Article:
At the Walter Sobeloff Building on Thursday, Sealaska Heritage Institute Culture Bearer Daaljíni Cruise started off a visit from Juneau second graders by reviewing some concepts they learned in class.
“And what usually happens in our Tlingit culture, we have what we call moieties,” Cruise said. “Say moiety.”
“Moiety,” replied the students gathered around her.
“Moiety means half. OK? So we have two moieties. We have the Eagle and the …”
For the third year in a row, more than 300 Juneau second-graders visited the building’s clan house and exhibit for a cultural excursion.
The field trip is part of Any Given Child Juneau, an initiative to expand arts education locally and backed by the John F. Kennedy Center in Washington, D.C. The program’s goal is to provide equitable access to the arts and cultural opportunities for all Juneau students.
Jennifer LaRoe is the Juneau coordinator for Any Given Child. She said the program is determined to provide excursions like this to all grades K-8, but that they’re looking for ways to expand.
“We’re still trying to understand how we can meet these kinds of goals for high school students, so that’s something that the community input is really valuable for,” LaRoe said.
In addition to the second grade excursion, students in fifth grade attend a performance of the Juneau Symphony in February. For the last two years, eighth graders have gone to Perseverance Theatre. Sixth grade students will see the Juneau Dance Theatre’s spring showcase and plans are being made with the Alaska State Museum for a fourth grade field trip.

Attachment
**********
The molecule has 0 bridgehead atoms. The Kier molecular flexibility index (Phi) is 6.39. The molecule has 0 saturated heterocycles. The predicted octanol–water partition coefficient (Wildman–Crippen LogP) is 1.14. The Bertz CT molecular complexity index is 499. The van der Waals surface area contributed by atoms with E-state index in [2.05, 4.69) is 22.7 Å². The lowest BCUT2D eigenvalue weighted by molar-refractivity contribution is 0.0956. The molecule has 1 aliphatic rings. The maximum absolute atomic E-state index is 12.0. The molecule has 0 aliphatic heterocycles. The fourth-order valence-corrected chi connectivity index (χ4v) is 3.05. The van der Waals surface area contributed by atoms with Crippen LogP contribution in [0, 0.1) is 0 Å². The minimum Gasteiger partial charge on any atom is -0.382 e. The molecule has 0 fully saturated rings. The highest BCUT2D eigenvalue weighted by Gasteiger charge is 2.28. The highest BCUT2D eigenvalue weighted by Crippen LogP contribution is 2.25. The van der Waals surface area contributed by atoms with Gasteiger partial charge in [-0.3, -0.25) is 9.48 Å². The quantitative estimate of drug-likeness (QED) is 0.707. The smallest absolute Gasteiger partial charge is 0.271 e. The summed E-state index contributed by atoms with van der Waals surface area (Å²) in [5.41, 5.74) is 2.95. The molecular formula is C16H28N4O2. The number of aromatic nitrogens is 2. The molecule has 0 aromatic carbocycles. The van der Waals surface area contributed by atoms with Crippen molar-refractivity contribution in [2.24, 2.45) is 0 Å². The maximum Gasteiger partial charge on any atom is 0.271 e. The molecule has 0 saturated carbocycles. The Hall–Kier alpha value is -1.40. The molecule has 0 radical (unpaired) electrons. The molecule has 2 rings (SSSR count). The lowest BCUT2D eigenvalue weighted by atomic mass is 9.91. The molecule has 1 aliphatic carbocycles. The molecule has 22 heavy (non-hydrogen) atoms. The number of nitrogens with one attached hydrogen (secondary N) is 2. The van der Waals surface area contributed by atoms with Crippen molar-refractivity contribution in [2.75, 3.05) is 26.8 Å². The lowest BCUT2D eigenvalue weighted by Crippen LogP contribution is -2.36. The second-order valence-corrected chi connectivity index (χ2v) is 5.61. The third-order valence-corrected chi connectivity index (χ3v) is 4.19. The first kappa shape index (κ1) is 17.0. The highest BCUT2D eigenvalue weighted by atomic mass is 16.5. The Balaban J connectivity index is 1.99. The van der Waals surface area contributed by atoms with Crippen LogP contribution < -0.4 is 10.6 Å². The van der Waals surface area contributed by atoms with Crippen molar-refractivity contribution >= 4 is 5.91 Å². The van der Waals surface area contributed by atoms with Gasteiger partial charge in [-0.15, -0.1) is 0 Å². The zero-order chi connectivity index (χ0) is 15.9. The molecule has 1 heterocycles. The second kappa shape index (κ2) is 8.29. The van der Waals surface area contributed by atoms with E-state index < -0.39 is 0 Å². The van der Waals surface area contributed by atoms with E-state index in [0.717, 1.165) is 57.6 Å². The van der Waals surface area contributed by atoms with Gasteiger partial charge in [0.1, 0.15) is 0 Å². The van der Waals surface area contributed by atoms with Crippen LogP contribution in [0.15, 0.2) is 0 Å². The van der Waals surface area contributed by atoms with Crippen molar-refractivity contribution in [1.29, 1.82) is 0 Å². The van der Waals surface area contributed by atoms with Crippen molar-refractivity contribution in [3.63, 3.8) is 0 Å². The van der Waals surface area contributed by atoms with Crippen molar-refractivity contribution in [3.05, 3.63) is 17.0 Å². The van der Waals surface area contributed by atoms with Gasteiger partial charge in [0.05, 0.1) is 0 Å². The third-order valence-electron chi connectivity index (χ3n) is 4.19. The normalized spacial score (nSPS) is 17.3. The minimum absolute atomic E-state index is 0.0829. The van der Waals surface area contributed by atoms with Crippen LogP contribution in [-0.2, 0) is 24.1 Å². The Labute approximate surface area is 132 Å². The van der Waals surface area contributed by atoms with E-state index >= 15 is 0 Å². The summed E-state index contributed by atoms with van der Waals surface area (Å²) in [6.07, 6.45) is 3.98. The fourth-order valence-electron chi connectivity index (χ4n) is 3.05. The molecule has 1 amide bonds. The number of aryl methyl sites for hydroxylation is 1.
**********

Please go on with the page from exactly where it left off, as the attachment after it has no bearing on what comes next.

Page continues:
The second-graders also listened to Cruise tell traditional stories in Shuká Hít, Sealaska’s model clan house. Before their visit, students designed their own clan house screens based off Shuká Hít’s glass screen designed by Preston Singletary.
- the Alaska Department of Environmental Conservation said about 22 contaminated sites still need to be cleaned up in the Ketchikan-Gateway Borough.
- The company’s owner, Kunniak Hopson, moved to Chugiak 11 years ago from Utqiaġvik, which she calls Barrow. When she was growing up, her family always put McCormick’s Salt ‘n Spice on maktak, which is frozen whale blubber and skin. But McCormick’s stopped making it and she had to find an alternative.
- A set of massive whale bones rests on the bottom of the Newport, Oregon, bay. Scientists from Oregon State University put them there with a plan for a future display on shore. But they’re having trouble finding the money to retrieve the rare blue whale skeleton from beneath the waves.
- The Juneau School District is expanding its preschool programs this school year and enrollment is still open.